This Commission heard testimony from 3,399 women, almost all of whom said they were the object of sexual violence; 316 said they were raped. Of the latter, 229 were detained while pregnant. Because of the torture they suffered, 20 of them aborted and 15 gave birth while in prison. Thirteen women said they were made pregnant by their captors; six of those pregnancies came to term.
Utilized as places of detention and interrogation were the most diverse facilities: Armed Forces bases, police precinct houses, ships, city halls, stadiums, prison camps, jails and secret prisons operated by the DINA and CNI.
Practically everyone who testified before the Commission stated that they were detained with extreme violence, some in front of their children, in the middle of the night, with shouts, blows and threats of death made to the detainee and other family members, creating an atmosphere of terror and anguish.
Although prison conditions varied, detainees generally slept on the floor, without a mattress or blanket; they were deprived of food and water or were given scant and awful food. They lived in crowded and unhealthy conditions, without access to toilets or baths, and were subjected to constant humiliation and abuses of power.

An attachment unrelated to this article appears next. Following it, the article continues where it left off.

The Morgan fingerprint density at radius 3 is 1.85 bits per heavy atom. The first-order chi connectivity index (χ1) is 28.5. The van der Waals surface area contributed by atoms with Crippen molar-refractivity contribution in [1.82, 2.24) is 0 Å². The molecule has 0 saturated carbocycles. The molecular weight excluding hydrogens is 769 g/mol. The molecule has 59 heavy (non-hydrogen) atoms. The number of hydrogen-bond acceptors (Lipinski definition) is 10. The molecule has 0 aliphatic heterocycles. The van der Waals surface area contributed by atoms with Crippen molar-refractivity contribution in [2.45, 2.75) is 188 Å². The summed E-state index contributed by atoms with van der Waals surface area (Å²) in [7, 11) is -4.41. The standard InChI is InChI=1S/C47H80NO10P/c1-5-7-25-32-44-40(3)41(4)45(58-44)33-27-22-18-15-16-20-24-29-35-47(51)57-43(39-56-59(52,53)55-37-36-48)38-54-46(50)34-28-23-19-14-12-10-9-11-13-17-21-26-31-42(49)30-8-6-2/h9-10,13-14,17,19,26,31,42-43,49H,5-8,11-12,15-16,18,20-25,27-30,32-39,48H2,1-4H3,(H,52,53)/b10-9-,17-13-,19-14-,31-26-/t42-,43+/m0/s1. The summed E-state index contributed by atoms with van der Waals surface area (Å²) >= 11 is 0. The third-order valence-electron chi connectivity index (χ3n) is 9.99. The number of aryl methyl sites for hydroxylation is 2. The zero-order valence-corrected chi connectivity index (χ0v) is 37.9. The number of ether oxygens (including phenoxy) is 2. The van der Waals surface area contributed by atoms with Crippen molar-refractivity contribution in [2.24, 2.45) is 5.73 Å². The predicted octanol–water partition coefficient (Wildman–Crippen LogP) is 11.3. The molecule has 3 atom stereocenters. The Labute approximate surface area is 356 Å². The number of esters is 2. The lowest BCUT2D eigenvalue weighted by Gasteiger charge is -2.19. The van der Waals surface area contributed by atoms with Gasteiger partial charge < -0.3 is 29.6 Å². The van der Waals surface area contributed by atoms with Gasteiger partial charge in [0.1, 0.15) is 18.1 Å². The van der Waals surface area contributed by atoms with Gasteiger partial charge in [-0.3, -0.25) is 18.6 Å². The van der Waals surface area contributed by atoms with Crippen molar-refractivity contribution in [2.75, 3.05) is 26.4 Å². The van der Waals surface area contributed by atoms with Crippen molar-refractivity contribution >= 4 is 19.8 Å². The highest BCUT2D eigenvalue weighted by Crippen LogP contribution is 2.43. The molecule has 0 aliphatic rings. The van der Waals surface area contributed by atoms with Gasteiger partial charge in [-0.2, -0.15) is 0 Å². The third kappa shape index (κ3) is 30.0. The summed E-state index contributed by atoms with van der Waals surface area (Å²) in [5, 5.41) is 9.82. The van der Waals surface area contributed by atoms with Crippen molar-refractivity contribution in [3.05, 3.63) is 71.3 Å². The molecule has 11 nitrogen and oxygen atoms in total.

[At DINA facilities] daily life was characterized by insalubrious physical conditions and constant psychological pressure on the prisoners, who were kept tied up, blindfolded and in total uncertainty. At all times, they were exposed to brutal interrogations.
Of the total number of witnesses, 23,856 were men; 3,399 were women. Of the younger detainees, 766 were between 16 and 17 years old; 226 were between 13 and 15, and 88 were 12 years old and younger.
In addition to inflicting physical trauma, the torture left psychological consequences.
Most witnesses described behavioral, emotional and psychosocial effects. Many said they had felt — and still feel — insecure and fearful, humiliated, ashamed and guilty; depressed, anxiety-ridden and hopeless. Some persons mentioned alterations in their concentration and memory; others cited conflicts, crises and breakups within their families, as well as conjugal problems. They also mentioned the loss of reference groups and social networks. Most victims mentioned sleep disturbances and chronic insomnia, as well as behavioral inhibitions, phobias and fears.

See also

References

External links